Intarsia is used when you are making blocks of color over several rows. It is good for representative (picture) knitting, as well as geometric shapes which don’t repeat on a small scale, such as argyle sock diamonds.
Each color block requires it’s own bobbin of yarn. From either the back or the front, the intarsia block is clearly visible
Intarsia is worked by keeping the colors separate from each other rather than carrying the unused color to the back of the work as in stranded knitting. This requires that you twist the yarn at the joins in order to prevent holes from occurring.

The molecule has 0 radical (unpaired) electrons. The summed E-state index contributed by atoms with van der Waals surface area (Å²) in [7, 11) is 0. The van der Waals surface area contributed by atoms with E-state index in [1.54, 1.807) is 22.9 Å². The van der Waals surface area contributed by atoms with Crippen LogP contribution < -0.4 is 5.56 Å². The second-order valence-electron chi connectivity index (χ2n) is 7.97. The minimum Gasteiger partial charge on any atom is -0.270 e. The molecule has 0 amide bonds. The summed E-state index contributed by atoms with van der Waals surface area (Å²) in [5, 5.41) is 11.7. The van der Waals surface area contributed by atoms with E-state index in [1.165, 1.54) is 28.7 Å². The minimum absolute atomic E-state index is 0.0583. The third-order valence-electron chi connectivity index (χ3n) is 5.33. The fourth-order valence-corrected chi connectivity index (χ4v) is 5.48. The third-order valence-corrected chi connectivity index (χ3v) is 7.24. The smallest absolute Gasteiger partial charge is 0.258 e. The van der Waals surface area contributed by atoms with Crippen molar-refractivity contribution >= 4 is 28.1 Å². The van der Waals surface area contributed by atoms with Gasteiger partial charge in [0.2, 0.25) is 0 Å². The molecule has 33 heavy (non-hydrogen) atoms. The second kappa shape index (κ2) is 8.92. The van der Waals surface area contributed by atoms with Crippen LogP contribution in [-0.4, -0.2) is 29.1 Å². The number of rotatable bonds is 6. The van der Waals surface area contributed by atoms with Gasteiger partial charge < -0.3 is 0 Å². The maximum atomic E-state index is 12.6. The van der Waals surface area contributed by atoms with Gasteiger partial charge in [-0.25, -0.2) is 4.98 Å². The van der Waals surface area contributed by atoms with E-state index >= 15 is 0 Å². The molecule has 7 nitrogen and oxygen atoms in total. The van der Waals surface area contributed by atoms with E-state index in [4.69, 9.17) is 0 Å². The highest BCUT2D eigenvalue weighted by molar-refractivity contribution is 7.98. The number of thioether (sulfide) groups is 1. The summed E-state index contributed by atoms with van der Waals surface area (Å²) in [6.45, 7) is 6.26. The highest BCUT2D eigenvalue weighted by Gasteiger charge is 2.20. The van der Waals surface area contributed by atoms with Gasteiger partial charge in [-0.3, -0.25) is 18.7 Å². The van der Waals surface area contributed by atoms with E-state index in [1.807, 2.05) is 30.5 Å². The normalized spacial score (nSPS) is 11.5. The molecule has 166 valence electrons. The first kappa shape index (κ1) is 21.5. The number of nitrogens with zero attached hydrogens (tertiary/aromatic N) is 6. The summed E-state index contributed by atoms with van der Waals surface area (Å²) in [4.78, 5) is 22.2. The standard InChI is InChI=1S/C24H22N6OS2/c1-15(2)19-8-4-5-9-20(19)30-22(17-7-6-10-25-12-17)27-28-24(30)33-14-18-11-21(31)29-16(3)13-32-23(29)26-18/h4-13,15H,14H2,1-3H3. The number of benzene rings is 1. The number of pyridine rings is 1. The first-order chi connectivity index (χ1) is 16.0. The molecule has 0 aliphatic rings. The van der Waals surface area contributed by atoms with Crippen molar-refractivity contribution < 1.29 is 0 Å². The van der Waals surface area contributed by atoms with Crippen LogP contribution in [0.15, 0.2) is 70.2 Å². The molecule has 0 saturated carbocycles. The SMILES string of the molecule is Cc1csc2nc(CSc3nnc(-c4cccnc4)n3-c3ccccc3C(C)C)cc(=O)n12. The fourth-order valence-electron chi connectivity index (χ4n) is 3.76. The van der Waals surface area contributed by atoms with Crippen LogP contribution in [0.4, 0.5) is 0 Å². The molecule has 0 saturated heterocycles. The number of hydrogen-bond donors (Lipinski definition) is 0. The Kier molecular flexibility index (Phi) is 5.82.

Prepare for knitting by winding off a small amount of yarn for each color area ahead of time. As a guideline, wrap the yarn around the needle once for every stitch in the block, then add another foot of yarn. Wrap this yarn on bobbins. For larger areas, you can use a small ball of yarn.
To keep the knitting smooth across color changes and avoid holes, keep these two rules in mind:
- When the change occurs at or before the color in the previous row, you must be sure and pick up the new color from underneath the color currently being worked. This will twist the yarns around each other.
- If the change occurs after the change in the previous row, you can simply drop the current yarn and pick up the new color without twisting.